What is Suspension Repair and Why Do You Need It?

Your vehicle is one of your most important assets, and regular maintenance helps to preserve its value and ensure your safety. The suspension system on your vehicle plays a major role in how your vehicle operates and handles, and regular inspections of its components should be a normal part of your car’s routine maintenance plans. Similar to most car problems, repairing an issue while it is small is the best way to avoid a potentially dangerous breakdown. To get you started, you can use this guide to understand more about the importance of suspension repair and how to know when you really need it.

Main Components of a Suspension System

Suspension systems are complex, and they contain many parts. However, there are six main components of the suspension system that connect your car’s body to the wheels and regulate the amount of bouncing that occurs as you drive down the road. The springs on the suspension system help to absorb energy that occurs from driving over bumps and potholes in the road. There are also the struts and shock absorbers, which help to counteract the oscillations of the spring. These components tend to need replacement the most often on a vehicle, and failing to repair them leads to dangerous issues with braking and handling due to improper weight transfers between the different sides of the car. The roll bars, ball joints and spindles are the final three main components, and each of these should be inspected regularly when you visit our auto repair company.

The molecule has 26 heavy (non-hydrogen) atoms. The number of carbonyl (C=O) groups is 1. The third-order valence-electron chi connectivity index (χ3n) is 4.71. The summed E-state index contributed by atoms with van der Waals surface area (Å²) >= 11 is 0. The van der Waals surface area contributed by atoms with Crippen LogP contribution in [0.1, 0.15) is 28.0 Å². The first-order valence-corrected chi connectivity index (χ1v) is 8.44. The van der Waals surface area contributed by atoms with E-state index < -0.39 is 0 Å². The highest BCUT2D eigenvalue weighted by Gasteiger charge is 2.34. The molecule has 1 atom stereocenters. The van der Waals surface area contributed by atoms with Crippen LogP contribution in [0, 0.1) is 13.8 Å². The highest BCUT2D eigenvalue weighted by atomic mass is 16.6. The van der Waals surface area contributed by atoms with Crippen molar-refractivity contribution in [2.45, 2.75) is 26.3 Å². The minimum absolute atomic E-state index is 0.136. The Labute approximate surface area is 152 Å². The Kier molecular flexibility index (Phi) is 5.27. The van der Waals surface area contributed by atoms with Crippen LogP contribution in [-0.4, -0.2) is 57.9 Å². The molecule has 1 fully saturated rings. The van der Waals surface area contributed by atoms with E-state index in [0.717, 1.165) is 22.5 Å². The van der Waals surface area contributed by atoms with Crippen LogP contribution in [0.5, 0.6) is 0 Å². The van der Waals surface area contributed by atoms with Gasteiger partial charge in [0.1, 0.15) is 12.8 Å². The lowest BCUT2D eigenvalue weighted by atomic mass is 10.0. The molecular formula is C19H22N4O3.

Signs of a Suspension Problem

When the suspension system is having problems, you may notice issues as you drive. For instance, your car may bottom out when you drive over minor bumps, or it will continue bouncing long after what you would expect when driving over a pothole. You may also notice the front end of your vehicle dipping downward when you brake, which indicates a potentially dangerous situation.

You may also be able to visibly sight a suspension problem. For instance, a car with a bad suspension component in only one area may be lower on that part of the vehicle. A quick way to test your shocks is to push down on each corner of your vehicle and see if it continues to bounce after you release your hand. If it does, then you may need to seek certified auto repair services to replace the shocks.

Tips to Preserve Your Vehicle’s Suspension System

You can do your part to preserve your vehicle’s suspension system by using caution as you drive over bumps and potholes. Maintaining the tires also helps to reduce the wear and tear on the suspension system since properly inflated tires help to balance your vehicle. Finally, be aware of your car’s recommendations for maintenance. While the springs should be checked after an accident, they typically last the life of a vehicle unless you drive on rough terrain. However, most shocks and struts need to be changed between 50,000 to 75,000 miles, if not sooner.

When you love a smooth ride, keeping the suspension system in proper condition is critical for eliminating unsafe movements of your vehicle during your drives. Always be alert for signs that a component may be going out so that we can give it a check and make the necessary recommendations for repairs that preserve your safety.